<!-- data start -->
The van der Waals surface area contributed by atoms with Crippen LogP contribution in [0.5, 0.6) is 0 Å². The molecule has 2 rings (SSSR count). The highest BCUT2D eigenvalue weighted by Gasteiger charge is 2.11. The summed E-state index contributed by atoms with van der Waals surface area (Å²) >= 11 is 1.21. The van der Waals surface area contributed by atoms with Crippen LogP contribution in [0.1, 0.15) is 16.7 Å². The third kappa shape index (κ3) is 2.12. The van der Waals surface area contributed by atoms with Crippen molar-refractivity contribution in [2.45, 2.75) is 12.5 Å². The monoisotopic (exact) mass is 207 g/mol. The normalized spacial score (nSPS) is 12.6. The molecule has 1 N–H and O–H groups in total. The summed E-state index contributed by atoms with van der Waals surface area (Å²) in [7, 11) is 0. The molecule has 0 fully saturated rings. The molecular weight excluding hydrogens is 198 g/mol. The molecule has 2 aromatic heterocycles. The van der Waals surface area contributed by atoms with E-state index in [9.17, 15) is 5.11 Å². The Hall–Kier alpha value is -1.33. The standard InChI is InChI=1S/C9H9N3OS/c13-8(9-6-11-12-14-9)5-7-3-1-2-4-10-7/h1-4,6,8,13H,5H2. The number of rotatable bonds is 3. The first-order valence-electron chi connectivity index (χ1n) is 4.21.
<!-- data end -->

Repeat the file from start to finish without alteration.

The van der Waals surface area contributed by atoms with Crippen LogP contribution in [0.5, 0.6) is 0 Å². The molecule has 2 rings (SSSR count). The highest BCUT2D eigenvalue weighted by Gasteiger charge is 2.11. The summed E-state index contributed by atoms with van der Waals surface area (Å²) >= 11 is 1.21. The van der Waals surface area contributed by atoms with Crippen LogP contribution in [0.1, 0.15) is 16.7 Å². The third kappa shape index (κ3) is 2.12. The van der Waals surface area contributed by atoms with Crippen molar-refractivity contribution in [2.45, 2.75) is 12.5 Å². The monoisotopic (exact) mass is 207 g/mol. The normalized spacial score (nSPS) is 12.6. The molecule has 1 N–H and O–H groups in total. The summed E-state index contributed by atoms with van der Waals surface area (Å²) in [7, 11) is 0. The molecule has 0 fully saturated rings. The molecular weight excluding hydrogens is 198 g/mol. The molecule has 2 aromatic heterocycles. The van der Waals surface area contributed by atoms with E-state index in [9.17, 15) is 5.11 Å². The Hall–Kier alpha value is -1.33. The standard InChI is InChI=1S/C9H9N3OS/c13-8(9-6-11-12-14-9)5-7-3-1-2-4-10-7/h1-4,6,8,13H,5H2. The number of rotatable bonds is 3. The first-order valence-electron chi connectivity index (χ1n) is 4.21.